More Cherra photos here
Shillong is a NE India hill station situated in the picturesque Khasi hills. I really like the place but the traffic and air quality has become a serious issue. After a few days I needed to get out into the country and breathe. I made the short trip (though delayed about an hour with jam leaving Shillong, grrrrrr) to Cherrapunji. Cherra or Sohra as the locals call it, is most well known for being one of the wettest places on earth, receiving an average of 11 meters of rain per year! It is surrounded by very deep valleys and as you may have guessed, many rivers. On this trip, I wanted to see is the world’s only double-decker living tree root bridge. The living tree root bridge is unique to this part of the world. Some of the bridges have been in use for hundreds of years. It sure is a creative, eco-friendly way of getting across the rivers.
On arrival at Cherra I quickly checked in to my room, got my shiny new tiffin filled with lunch and caught a ride to the valley of the famous bridge. A sturdy path has been put in place which helps both tourists and locals get around. I was told it was a fair hike, at least a couple of hours one way but I was not expecting the incredible amount of stairs. The section down to the first village alone has around 3000 stairs. I did not see a single fat person in these lower villages. There are steel cable bridges along the trail which are interesting to cross as they bounce and sway ALOT and you can also see the raging river below perfectly, waiting to swallow you up if you slip up. There are quaint little villages on the way and the natives are friendly. Right past Nongriat village I reached the twin bridges and the sight was worth all the sweat and toil to get there, as the pictures bear out. I was famished at this point and tucked right in to my tiffin lunch. (A tip on Cherra, there is good food at Halari restaurant, especially the momos and pakoras.) I dipped my feet in the cool, clean water flowing past and was rejuvenated enough to resume my trek.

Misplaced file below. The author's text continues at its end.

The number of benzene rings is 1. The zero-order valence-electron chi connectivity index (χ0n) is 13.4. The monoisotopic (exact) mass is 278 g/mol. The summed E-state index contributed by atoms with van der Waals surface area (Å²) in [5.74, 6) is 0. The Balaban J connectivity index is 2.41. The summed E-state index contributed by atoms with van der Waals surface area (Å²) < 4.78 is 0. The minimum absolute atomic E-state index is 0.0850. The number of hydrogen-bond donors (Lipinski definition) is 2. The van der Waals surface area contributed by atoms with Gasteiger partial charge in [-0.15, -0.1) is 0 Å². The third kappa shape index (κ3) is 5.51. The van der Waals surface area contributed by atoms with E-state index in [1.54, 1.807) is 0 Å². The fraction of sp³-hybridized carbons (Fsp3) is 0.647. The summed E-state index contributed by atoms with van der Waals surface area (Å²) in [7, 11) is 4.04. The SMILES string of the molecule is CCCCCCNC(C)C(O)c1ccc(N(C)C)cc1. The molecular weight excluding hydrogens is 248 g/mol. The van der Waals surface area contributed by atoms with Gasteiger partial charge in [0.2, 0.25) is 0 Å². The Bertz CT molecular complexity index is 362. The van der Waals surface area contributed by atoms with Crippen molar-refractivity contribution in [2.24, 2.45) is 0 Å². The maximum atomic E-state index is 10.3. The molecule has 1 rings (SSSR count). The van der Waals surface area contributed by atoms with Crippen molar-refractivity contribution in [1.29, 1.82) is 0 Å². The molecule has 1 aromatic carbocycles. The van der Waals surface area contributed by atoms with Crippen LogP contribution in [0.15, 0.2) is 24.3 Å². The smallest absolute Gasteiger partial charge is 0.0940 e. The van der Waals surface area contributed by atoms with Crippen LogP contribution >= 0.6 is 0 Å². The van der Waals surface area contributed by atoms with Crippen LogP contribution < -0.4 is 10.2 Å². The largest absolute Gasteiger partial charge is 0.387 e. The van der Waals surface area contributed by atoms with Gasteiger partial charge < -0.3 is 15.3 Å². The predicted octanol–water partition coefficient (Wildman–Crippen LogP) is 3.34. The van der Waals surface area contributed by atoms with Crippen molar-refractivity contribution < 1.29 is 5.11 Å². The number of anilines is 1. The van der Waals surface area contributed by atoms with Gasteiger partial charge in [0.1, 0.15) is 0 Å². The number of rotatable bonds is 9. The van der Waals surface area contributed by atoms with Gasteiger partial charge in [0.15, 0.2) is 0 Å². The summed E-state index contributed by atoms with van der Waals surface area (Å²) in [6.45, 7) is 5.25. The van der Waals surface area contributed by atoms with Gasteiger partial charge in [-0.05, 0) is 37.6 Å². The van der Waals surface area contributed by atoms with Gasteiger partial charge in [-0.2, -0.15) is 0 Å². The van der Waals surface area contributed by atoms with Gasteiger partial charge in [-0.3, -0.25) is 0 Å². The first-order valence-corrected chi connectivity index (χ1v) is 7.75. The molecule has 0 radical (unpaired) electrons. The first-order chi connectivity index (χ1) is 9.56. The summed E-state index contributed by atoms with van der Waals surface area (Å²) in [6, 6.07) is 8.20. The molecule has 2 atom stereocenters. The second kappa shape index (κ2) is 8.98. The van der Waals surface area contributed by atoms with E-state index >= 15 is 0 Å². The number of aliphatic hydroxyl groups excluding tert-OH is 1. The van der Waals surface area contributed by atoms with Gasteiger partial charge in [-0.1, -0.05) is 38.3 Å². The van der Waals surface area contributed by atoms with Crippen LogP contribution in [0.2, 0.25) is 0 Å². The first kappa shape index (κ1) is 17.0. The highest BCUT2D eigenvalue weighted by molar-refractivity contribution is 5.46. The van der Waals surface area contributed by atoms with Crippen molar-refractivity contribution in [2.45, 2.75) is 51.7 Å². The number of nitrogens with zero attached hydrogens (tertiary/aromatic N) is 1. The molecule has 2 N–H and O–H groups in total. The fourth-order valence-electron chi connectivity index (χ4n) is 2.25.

I went beyond the double bridge to a wide river gorge and crossed the scary long cable bridge over it. This was as about as far as I could go with the daylight I had so I turned around for the return trip, mostly uphill. I made it back in good time but unfortunately could not get a hold of my cab driver for some time and had to wait a good hour at the village closest to where the road ends. A few of the plentiful local kids came and chatted with me until the taxi arrived. I gave them Canadian flag pins when I was leaving and they were quite pleased. I arrived back at Cherra satisfied and exhausted. The next few days my calves were killing me.